James Rebhorn: Remembering the Quintessential Character

James Rebhorn – who died Friday at the age of 65 – was the quintessential character actor, and as such a representative of a proud if sadly disappearing breed.

Rebhorn worked constantly, but seldom above the marquee. His death has already produced a number of “I loved him in…” comments, with almost no two of the films or TV shows cited being the same.

Personally, his most memorable role – or at least the one most emblematic of his screen persona – came in “Scent of a Woman,” where he played the stern headmaster opposite Al Pacino, Chris O’Donnell and a very young Philip Seymour Hoffman. Realizing that part was more than 20 years ago, it’s striking that Rebhorn didn’t really appear to age – one of those guys who seemed to be about 50 when he was 40, and stayed that way for the next couple of decades.

As for being a throwback, Rebhorn embodied a kind of actor who has suffered in recent years as studios rely on summer tentpoles or star-driven vehicles, at the expense of those in secondary roles. Character actors have seen less interesting work because of it, and also felt the pinch in terms of their salary quotes, with producers anteing up for the big names perceived to put butts in seats but holding the line on other performers.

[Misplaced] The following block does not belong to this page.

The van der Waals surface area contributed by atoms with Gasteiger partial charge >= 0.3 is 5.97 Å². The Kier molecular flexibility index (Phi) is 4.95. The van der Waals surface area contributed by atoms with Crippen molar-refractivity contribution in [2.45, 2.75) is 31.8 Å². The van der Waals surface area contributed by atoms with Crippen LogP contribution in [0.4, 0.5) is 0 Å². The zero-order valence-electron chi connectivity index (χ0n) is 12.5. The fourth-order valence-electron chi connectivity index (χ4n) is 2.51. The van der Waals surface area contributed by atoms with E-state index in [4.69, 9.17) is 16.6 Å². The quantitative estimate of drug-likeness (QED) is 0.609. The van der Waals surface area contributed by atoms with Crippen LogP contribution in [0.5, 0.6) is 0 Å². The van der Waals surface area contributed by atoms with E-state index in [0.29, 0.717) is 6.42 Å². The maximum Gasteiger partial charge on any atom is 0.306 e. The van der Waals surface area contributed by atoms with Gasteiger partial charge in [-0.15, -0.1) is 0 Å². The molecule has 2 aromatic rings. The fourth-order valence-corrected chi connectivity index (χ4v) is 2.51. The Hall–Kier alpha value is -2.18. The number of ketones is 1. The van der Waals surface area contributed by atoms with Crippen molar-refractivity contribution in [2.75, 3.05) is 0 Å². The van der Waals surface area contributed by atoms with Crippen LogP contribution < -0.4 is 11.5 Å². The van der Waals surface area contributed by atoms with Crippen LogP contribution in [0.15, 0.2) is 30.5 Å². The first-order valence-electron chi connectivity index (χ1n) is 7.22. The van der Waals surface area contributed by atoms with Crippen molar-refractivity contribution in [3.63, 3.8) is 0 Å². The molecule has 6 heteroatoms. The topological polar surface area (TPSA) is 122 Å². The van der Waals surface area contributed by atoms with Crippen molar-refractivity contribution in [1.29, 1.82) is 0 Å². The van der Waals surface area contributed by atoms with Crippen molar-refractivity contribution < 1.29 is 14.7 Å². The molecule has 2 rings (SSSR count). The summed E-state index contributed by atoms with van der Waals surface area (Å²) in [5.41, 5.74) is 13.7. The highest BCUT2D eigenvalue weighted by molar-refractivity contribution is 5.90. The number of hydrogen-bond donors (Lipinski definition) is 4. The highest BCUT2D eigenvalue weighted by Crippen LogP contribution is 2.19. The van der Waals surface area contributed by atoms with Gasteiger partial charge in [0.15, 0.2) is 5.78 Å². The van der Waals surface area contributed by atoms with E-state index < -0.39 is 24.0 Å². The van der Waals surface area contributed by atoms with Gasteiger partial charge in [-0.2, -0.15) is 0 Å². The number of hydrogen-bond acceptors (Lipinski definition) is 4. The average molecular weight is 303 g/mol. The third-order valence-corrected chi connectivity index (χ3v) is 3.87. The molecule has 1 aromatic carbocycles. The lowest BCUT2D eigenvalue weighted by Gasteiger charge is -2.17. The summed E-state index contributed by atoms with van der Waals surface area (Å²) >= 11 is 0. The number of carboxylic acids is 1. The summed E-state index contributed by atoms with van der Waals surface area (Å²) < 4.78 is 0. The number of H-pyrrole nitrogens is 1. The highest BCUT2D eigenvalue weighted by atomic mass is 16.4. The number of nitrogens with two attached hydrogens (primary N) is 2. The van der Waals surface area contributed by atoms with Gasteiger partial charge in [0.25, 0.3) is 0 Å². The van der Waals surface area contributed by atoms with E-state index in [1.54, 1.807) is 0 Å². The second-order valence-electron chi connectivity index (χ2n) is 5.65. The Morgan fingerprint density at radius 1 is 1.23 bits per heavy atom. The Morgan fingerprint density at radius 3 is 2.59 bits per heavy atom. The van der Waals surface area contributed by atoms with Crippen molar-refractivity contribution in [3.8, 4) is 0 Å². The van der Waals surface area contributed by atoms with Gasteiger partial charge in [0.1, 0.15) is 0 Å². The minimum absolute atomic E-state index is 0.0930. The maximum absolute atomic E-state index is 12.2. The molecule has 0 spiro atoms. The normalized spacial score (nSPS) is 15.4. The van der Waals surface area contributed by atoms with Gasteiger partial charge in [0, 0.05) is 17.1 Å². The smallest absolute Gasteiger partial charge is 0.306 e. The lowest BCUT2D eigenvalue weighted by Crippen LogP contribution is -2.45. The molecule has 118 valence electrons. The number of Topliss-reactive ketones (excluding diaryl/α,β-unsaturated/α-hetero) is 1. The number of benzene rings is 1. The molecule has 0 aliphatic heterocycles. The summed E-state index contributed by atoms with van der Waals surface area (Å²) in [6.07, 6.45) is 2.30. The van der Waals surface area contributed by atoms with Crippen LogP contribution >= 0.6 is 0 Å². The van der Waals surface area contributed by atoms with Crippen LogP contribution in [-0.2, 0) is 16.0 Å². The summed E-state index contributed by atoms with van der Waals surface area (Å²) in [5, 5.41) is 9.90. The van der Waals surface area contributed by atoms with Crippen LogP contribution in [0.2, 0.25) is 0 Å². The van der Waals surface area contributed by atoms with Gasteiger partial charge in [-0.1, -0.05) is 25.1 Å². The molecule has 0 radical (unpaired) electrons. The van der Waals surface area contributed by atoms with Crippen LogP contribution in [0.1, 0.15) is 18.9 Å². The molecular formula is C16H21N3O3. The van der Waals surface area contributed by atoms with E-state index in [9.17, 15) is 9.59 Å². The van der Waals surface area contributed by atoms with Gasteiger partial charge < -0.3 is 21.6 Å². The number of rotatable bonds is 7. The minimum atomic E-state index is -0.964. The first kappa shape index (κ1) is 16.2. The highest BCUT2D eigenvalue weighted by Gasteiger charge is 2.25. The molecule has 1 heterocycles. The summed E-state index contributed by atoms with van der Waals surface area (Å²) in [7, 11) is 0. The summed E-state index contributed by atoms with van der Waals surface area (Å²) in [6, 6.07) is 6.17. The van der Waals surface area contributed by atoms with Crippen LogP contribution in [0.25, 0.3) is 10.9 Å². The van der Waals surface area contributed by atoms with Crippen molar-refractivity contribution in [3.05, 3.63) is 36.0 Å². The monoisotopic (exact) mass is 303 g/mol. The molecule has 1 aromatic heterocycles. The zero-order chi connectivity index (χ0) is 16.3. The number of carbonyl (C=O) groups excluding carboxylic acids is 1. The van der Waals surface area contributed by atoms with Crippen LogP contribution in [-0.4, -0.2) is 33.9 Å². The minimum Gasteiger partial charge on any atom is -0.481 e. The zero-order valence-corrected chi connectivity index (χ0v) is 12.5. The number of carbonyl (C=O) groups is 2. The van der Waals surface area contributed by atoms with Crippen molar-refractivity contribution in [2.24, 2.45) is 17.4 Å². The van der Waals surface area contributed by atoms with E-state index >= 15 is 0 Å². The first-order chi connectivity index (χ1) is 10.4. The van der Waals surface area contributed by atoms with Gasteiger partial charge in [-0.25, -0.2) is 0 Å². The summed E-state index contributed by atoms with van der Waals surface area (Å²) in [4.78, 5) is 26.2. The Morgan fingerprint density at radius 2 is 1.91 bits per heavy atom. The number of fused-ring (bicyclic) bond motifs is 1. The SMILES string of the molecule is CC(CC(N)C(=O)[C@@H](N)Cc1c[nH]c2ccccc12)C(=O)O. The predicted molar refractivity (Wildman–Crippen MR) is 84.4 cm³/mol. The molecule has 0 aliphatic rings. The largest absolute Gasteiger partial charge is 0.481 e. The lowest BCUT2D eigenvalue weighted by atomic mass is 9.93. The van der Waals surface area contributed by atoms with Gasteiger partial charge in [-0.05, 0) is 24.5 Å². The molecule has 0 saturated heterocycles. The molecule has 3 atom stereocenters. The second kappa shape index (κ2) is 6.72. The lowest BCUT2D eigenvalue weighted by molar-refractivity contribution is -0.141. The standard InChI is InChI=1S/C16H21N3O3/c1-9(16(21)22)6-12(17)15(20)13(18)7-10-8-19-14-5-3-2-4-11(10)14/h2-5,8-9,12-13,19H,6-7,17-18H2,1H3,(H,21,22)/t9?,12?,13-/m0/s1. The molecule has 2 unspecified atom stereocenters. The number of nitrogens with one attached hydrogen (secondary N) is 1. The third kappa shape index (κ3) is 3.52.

A small number of actors, though, have compensated for this by moving between film and television, as Rebhorn regularly did (his Imdb.com posting lists more than 120 credits), most recently in a recurring role on Showtime’s “Homeland.” It was a rare opportunity to see him play a nice guy (he was Claire Danes’ father), when he often got cast in the part of heavy or corporate weasel.

Also, any appreciation of Rebhorn would be incomplete without a personal anecdote: In the late 1990s, I happened to be on a flight from New York to Los Angeles when Rebhorn sat down one seat up across the aisle. I instantly recognized him, and was fumbling for something to read when a woman paused and said, “Excuse me, sir?”

Naturally, I assumed she had identified him from one of his many roles and wanted to say hello, or perhaps even ask for an autograph. When I looked up, though, she was staring at me, and said earnestly, “Mr. Maltin?”

Given how seamlessly Rebhorn eased into an array of parts, he probably didn’t get noticed in public all that often (though hopefully, more often than I’m mistaken for Leonard Maltin). Still, at that moment I thought maybe I should lean over, tell him what I did and say how much I enjoyed his work. Instead, I thought it better to leave him alone.

In hindsight, I wish I’d said something.

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